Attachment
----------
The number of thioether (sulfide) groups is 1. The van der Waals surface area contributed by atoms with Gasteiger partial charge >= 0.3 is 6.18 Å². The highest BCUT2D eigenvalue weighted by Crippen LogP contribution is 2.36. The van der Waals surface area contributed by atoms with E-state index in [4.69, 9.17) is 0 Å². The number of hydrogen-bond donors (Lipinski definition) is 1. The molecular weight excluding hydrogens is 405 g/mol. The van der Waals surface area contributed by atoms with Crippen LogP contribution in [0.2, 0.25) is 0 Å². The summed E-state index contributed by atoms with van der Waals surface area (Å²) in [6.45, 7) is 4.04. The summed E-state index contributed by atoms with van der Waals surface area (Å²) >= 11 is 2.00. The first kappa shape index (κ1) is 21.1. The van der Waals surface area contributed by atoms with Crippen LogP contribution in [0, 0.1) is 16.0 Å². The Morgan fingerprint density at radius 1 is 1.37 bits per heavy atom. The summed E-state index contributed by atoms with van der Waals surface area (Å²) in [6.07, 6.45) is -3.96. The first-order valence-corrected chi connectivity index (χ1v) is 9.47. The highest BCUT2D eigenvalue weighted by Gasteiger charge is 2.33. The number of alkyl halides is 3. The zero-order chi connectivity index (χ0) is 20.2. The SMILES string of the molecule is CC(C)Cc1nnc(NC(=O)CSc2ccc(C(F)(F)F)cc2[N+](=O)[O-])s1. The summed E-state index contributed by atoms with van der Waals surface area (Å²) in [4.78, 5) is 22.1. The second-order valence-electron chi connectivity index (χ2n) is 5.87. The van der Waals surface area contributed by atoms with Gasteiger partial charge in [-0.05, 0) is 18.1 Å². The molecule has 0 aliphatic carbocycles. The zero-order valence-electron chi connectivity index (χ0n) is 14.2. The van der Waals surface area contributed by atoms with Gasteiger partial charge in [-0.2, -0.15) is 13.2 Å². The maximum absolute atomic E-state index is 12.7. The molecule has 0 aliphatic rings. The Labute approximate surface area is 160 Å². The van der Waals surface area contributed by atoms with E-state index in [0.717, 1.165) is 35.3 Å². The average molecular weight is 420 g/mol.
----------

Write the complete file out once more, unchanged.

The number of thioether (sulfide) groups is 1. The van der Waals surface area contributed by atoms with Gasteiger partial charge >= 0.3 is 6.18 Å². The highest BCUT2D eigenvalue weighted by Crippen LogP contribution is 2.36. The van der Waals surface area contributed by atoms with E-state index in [4.69, 9.17) is 0 Å². The number of hydrogen-bond donors (Lipinski definition) is 1. The molecular weight excluding hydrogens is 405 g/mol. The van der Waals surface area contributed by atoms with Crippen LogP contribution in [0.2, 0.25) is 0 Å². The summed E-state index contributed by atoms with van der Waals surface area (Å²) in [6.45, 7) is 4.04. The summed E-state index contributed by atoms with van der Waals surface area (Å²) >= 11 is 2.00. The first kappa shape index (κ1) is 21.1. The van der Waals surface area contributed by atoms with Crippen LogP contribution in [0, 0.1) is 16.0 Å². The Morgan fingerprint density at radius 1 is 1.37 bits per heavy atom. The summed E-state index contributed by atoms with van der Waals surface area (Å²) in [6.07, 6.45) is -3.96. The first-order valence-corrected chi connectivity index (χ1v) is 9.47. The highest BCUT2D eigenvalue weighted by Gasteiger charge is 2.33. The number of alkyl halides is 3. The zero-order chi connectivity index (χ0) is 20.2. The SMILES string of the molecule is CC(C)Cc1nnc(NC(=O)CSc2ccc(C(F)(F)F)cc2[N+](=O)[O-])s1. The summed E-state index contributed by atoms with van der Waals surface area (Å²) in [4.78, 5) is 22.1. The second-order valence-electron chi connectivity index (χ2n) is 5.87. The van der Waals surface area contributed by atoms with Gasteiger partial charge in [-0.05, 0) is 18.1 Å². The molecule has 0 aliphatic carbocycles. The zero-order valence-electron chi connectivity index (χ0n) is 14.2. The van der Waals surface area contributed by atoms with Gasteiger partial charge in [-0.2, -0.15) is 13.2 Å². The maximum absolute atomic E-state index is 12.7. The molecule has 0 aliphatic rings. The Labute approximate surface area is 160 Å². The van der Waals surface area contributed by atoms with E-state index in [0.717, 1.165) is 35.3 Å². The average molecular weight is 420 g/mol.